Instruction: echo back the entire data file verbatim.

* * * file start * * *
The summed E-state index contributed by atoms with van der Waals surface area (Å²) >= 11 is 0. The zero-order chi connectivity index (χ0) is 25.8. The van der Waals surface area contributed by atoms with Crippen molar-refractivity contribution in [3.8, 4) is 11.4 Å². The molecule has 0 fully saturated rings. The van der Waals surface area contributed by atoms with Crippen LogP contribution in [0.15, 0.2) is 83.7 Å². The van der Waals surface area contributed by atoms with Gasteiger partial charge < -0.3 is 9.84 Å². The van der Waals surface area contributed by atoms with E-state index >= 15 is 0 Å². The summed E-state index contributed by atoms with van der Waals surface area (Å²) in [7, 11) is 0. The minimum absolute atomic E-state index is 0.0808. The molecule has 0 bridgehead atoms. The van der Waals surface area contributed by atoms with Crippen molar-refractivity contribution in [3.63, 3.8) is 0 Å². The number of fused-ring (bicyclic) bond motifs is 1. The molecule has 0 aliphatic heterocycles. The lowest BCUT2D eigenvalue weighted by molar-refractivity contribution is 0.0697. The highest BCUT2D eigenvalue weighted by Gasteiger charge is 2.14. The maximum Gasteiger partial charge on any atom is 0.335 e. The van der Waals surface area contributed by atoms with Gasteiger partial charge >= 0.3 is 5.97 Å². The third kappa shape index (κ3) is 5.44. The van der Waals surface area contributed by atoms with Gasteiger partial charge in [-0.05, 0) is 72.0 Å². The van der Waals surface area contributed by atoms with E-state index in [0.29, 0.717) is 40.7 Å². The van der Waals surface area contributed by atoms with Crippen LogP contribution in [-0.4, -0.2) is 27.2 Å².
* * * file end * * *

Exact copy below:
The summed E-state index contributed by atoms with van der Waals surface area (Å²) >= 11 is 0. The zero-order chi connectivity index (χ0) is 25.8. The van der Waals surface area contributed by atoms with Crippen molar-refractivity contribution in [3.8, 4) is 11.4 Å². The molecule has 0 fully saturated rings. The van der Waals surface area contributed by atoms with Crippen LogP contribution in [0.15, 0.2) is 83.7 Å². The van der Waals surface area contributed by atoms with Gasteiger partial charge < -0.3 is 9.84 Å². The van der Waals surface area contributed by atoms with E-state index >= 15 is 0 Å². The summed E-state index contributed by atoms with van der Waals surface area (Å²) in [7, 11) is 0. The minimum absolute atomic E-state index is 0.0808. The molecule has 0 bridgehead atoms. The van der Waals surface area contributed by atoms with Crippen molar-refractivity contribution in [3.63, 3.8) is 0 Å². The number of fused-ring (bicyclic) bond motifs is 1. The molecule has 0 aliphatic heterocycles. The lowest BCUT2D eigenvalue weighted by molar-refractivity contribution is 0.0697. The highest BCUT2D eigenvalue weighted by Gasteiger charge is 2.14. The maximum Gasteiger partial charge on any atom is 0.335 e. The van der Waals surface area contributed by atoms with Gasteiger partial charge >= 0.3 is 5.97 Å². The third kappa shape index (κ3) is 5.44. The van der Waals surface area contributed by atoms with Gasteiger partial charge in [-0.05, 0) is 72.0 Å². The van der Waals surface area contributed by atoms with E-state index in [0.29, 0.717) is 40.7 Å². The van der Waals surface area contributed by atoms with Crippen LogP contribution in [-0.4, -0.2) is 27.2 Å².